The winter will cost American homes a substantial amount of money. It doesn’t matter if you use gas or electricity to power your heating system if you don’t find a way to lower your consumption levels you’re in for one unpleasant surprise. The numbers say it all. About 30% of American homes are struggling to pay their energy bills; the Energy Information Administration report details. Worse, it’s African-American and Latino households that suffer most.
Indeed, finding a way to cut energy bills by half this winter is paramount. This is especially true in times of the pandemic when money is harder to find. It’s true. When people are losing jobs left and right and businesses are closing shops by the thousands making every dollar count is vital. And your heating bill is definitely a good start.
Make a List
The key to lowering your energy bills is accountability. Heating bills don’t just shoot up on their own. There are activities in your precious abode that contribute to the grand payable total. A little accounting, therefore, should go a long way. It can help you find your major energy culprit. On the other end, this will make you aware of possible holes in the system.
The story of Kara Stiff is inspiring. By listing all the major activities that contribute to her power bill, the lady of the house was able to reduce the electricity usage by 85%. Yes, you heard that right. It’s 85%. So instead of the usual 30 kWh/day that most American households today use, Kara’s family of four uses but 4.7 kilowatt-hours on a daily basis. That’s simply staggering.
Of course, Kara Stiff is an avid environmentalist. She shares how containing power usage to the utmost minimum can lessen the carbon footprint and help Mother Earth in the grand scheme of things. Their listing has gotten them to where they are. They got rid of their dryer for one. And finding the light bulbs were consuming 12% of the power, they throw it out the window and use LEDs instead. Plus, they minimize vampire energy, turning off the big computer screen which doubles as a TV for 22 hours.
Plug Energy Holes
While Kara Stiff’s is leading from the front, plugging energy holes in your abode is operating from behind. And it can work wonders to lower your energy bill. The goal here is to find all those drafts in the house that’s stealing the warmth inside your abode this winter. Incidentally, these drafts work against you during the summer. They are also the same holes that let cool air escape.
Right off the bat, know that this task is tedious. It can surely take a toll on you. That’s why using a thermal scanner can help you locate those drafty places. To start, inspect for drafts in your doors, windows, and floors. You can weatherproof your windows to stop the bleeding. Sealants and insulating strips should come in handy. If you run out of materials, you can cover your windows and doors with plastic or stuff them with used newspapers.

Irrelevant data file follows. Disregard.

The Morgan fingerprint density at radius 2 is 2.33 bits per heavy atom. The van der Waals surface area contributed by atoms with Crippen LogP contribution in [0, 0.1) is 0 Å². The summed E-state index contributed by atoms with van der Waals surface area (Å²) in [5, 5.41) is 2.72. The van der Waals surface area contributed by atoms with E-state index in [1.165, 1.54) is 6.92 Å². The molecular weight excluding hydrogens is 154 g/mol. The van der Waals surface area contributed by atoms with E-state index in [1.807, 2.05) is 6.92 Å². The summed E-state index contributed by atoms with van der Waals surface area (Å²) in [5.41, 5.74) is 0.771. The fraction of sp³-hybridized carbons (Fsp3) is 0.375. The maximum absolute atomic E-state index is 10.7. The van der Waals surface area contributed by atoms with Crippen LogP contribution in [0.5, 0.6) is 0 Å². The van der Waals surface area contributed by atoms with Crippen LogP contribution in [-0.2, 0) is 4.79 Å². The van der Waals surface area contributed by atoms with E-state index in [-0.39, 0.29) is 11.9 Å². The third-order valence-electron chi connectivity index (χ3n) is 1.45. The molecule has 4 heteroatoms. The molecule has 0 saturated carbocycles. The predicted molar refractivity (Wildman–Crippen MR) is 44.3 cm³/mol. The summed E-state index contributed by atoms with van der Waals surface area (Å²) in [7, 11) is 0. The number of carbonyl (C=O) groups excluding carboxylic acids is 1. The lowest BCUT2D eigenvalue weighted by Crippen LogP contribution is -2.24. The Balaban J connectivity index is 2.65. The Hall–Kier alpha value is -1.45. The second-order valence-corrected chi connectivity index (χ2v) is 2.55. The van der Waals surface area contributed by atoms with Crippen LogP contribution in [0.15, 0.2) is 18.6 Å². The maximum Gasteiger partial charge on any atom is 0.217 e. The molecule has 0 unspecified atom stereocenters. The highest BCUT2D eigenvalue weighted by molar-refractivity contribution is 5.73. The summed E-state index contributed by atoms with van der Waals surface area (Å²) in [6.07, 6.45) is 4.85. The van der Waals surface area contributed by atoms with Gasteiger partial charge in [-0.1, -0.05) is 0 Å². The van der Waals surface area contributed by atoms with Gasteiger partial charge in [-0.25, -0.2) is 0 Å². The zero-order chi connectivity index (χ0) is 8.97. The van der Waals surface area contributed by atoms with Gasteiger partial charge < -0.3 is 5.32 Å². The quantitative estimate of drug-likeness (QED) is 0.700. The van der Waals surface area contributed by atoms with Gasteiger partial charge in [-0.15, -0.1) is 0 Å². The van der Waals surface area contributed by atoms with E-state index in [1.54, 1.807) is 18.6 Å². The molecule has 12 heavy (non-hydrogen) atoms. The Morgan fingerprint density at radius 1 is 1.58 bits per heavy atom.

Another major portion of your abode you need to look into is the attic and the roof. We’re pretty sure that if your roof has not been maintained properly for years, it would be filled to the brim with all sorts of holes to take the warmth away during the sweater weather.
If it has weakened over time, replacing your roof with a new one could be the best decision to make. Not only will it give you the best insulation you can get, but by doing so, you will also raise your property value by as much as 60 to 70%. Most importantly, you’re assured of better weather protection for years to come.
Additionally, floors can contribute to your heat loss. So make sure you don’t take them for granted. If you have no way to plug these drafts, you can use pieces of rolled-up newspapers. They should work fine until you have a better way to go about it. Then your energy audit should also include holes that are part of the home design. We’re talking about keyholes and letterboxes. Remember that a hole need not be visible for it diminish your energy levels inside.
Lower Your Thermostat
You will be surprised. But the thermostat can play a central role in lowering your heating bills this winter. Putting your thermostat a notch lower by just one degree can lower your energy bill by as much as 10%. So if the weather outside is not that cold or if the sun is up, then, by all means, put that dial down.
You need to be conscientious about these things. But if you do your due diligence, you could save your money and make the winter season a warmer time for you and your family.